While all this was hanging in the air, the staff, led by the coordinator Arlen, quite quickly came up with a strategy to enable the continued service of our mission.
With social distancing as the goal, the social workers, Dalieska, Conny, Darling and Anielka, switched from home visits to phone visits to enable them to continue to accompany the families and determine what assistance and support was necessary.
Juan, our lead tutor, who had in 2018 started a YouTube channel to post videos in Math and Physics to provide extra help and review, started upping the content to enhance the capacity during the current crisis. Juan as well as our other tutors, William and Guillermo, are responding to the students’ needs online and through WhatsApp and telephone communication to help them generally and more specifically through this weeks´ 1st quarter exams.
Luvy, our reading coach is making sure the students have access to the books in our reading library and this week will start making videos to share stories online with the different grade levels.
Ivonne, the Center´s den mother is assisting Arlen in myriad tasks.
Arlen, our coordinator is busy managing the expenses and overseeing the other 10 staff and their needs.
Our social workers are in constant communication with Arlen to let her know what difficulties the families are facing and as a result we have helped out in various ways:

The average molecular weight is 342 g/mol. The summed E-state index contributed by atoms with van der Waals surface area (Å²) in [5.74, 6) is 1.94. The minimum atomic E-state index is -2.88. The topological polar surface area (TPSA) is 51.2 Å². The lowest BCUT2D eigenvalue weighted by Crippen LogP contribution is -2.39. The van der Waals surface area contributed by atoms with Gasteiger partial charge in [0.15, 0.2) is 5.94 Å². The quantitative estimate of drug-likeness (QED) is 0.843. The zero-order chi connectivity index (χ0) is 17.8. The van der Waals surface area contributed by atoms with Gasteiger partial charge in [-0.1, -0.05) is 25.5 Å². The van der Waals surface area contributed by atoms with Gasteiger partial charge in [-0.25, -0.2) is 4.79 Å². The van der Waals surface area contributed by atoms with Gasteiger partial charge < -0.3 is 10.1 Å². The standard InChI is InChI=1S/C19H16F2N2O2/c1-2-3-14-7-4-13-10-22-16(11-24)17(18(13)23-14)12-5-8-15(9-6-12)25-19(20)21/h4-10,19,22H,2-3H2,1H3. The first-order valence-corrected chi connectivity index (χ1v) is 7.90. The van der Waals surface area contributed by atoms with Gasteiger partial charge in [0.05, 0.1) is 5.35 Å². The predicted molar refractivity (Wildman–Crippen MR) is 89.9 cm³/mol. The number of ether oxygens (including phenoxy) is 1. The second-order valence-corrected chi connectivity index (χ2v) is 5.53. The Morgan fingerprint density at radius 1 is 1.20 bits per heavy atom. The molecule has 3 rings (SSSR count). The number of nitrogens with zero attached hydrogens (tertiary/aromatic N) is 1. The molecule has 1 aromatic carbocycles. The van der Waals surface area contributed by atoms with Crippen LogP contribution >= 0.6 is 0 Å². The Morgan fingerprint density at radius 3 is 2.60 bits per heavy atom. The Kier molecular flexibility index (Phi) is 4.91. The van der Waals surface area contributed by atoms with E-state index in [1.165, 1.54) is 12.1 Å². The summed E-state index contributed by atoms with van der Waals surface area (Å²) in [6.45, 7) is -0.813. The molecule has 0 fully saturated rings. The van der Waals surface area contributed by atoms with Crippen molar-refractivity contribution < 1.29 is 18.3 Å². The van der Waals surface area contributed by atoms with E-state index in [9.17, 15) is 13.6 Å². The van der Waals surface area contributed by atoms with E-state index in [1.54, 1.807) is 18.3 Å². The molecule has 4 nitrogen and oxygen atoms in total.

- We´ve lent 3 laptops to families that have no way to access the online classes from Loyola and the tutoring help from our tutors
- Since our meal program at the Center is no longer operating we parceled the remaining food supplies and donated them to 4 needy families in the program
- We also are keeping a close eye on each family to enable those that need food assistance have it on a timely basis
- We are assisting financially those families that need help buying data to stay online
Over a year ago Barbara set up all our students on Duolingo and she continues to monitor their progress online.
In short, due to the efforts of our staff and your continuing support, the Pathway Program is continuing to work with the students and their families to try to ensure the best outcomes possible under these very trying circumstances.
Many thanks to all of you for your prayers and support. Together, with God´s help, we will surmount the obstacles we have all been forced to deal with.
May God´s blessing be upon you always.
Edward and Barbara